Egypt: Sisi likely to meet Syria’s Assad in April, report

Syrian foreign minister has paid first visit to Egypt in more than decade amid reports that Egypt’s Sisi is likely to meet his Syrian counterpart Bashar Al-Assad at the end of April, according to Wall Street Journal.

The US newspaper, citing informed sources, said Cairo and Damascus are conducting “advanced discussions” to restore diplomatic ties and to hold a top-level meeting between the two countries.

The Sisi-Assad meeting would possibly take place after the end of the holy month of Ramadan at the end of April, the Wall Street Journal said.

However, the date and the place of the meeting were not mentioned.

There was no comment from Egyptian or Syrian authorities on the WSJ report.

On Saturday, Syrian Foreign Minister Faisal Mekdad held talks with Egyptian officials in Cairo, the first such visit in more than a decade.

A statement by the Egyptian Foreign Ministry said the two sides agreed on intensifying channels of communication between the two countries with a view to tackling issues and matters of interest for both states.

Mekdad’s visit was the first to Egypt since Syria’s membership in the Cairo-based Arab League was suspended in November 2011 following the regime’s brutal crackdown on pro-democracy protests.

The Syrian regime exchanged official visits with several Arab countries in recent years amid reports about a possible resumption of Syria’s membership in the Arab League.

Egypt-Iran relations

On the other hand, Iran’s foreign ministry spokesman, Naseer Kanaani, in mid-March said that Tehran wanted to improve relations with Egypt, days after it had been announced that Iran and Saudi Arabia had re-established diplomatic relations as part of a Chinese-brokered deal.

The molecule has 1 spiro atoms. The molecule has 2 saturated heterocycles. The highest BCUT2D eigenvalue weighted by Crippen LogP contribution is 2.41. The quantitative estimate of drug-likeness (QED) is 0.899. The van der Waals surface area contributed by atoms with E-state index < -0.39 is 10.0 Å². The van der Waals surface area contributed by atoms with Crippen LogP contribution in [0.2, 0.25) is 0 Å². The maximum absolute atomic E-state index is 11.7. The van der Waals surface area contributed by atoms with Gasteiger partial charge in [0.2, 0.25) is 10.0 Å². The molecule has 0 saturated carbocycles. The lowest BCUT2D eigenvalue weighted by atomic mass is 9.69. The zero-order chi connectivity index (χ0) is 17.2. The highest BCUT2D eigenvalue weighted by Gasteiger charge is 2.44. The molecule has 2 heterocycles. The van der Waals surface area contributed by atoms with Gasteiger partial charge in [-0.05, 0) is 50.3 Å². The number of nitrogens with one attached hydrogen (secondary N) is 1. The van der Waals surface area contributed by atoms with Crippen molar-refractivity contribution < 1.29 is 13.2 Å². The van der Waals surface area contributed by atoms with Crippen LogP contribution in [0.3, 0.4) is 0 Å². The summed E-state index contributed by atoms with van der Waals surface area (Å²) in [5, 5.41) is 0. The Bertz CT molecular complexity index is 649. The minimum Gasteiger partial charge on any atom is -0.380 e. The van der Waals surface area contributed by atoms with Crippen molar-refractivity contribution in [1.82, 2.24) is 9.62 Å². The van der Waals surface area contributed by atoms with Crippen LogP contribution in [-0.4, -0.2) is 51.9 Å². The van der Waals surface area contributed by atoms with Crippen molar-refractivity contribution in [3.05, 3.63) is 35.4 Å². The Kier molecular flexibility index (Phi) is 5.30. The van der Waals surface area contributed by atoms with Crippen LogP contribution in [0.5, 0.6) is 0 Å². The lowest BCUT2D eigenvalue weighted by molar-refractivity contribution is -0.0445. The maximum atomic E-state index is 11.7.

“Egypt is an important country in the region and what the region needs is synergy between Iran and Egypt,” Kanaani told journalists, “and we believe in taking new steps to improve our relations.”

He added that Iranian Foreign Minister Hossein Amir-Abdollahian and Egyptian President Abdel Fattah Al-Sisi had a “quick and positive” meeting during the Baghdad II Summit hosted in Jordan late last year.

Although there has been no immediate comment from Cairo regarding Kanaani’s statement, news of the restoration of relations between Riyadh and Tehran was welcomed.

The Saudi-owned Asharq Al-Awsat then cited an informed Egyptian source in Cairo that confirmed that, “The channels of communication between Cairo and Tehran did not stop within the framework of [special circles]. There is an expression of great and high-level appreciation from Iran for Egypt and its political leadership.”

The source added that, “There are no major points of divergence between the two sides except for Tehran’s relationship with the Palestinian Hamas and Islamic Jihad movements, as well as taking into account the general Egyptian principle that rejects interference in the internal affairs of Arab countries.”

Egypt’s former Foreign Minister Mohamed Orabi told the newspaper that, “There is no strategic need at the current stage to accelerate steps in this regard.” Nevertheless, he acknowledged that “Iran is a country that plays a major role in the region.”

Tehran’s relationship with Cairo has been fraught since the 1979 Islamic Revolution in Iran, primarily due to Egypt’s close alliance with Saudi Arabia and other Gulf states. Matters took a turn for the worse when the exiled Shah of Iran, Mohammad Reza Pahlavi, was granted asylum in Egypt, where he ultimately died and was buried in 1980.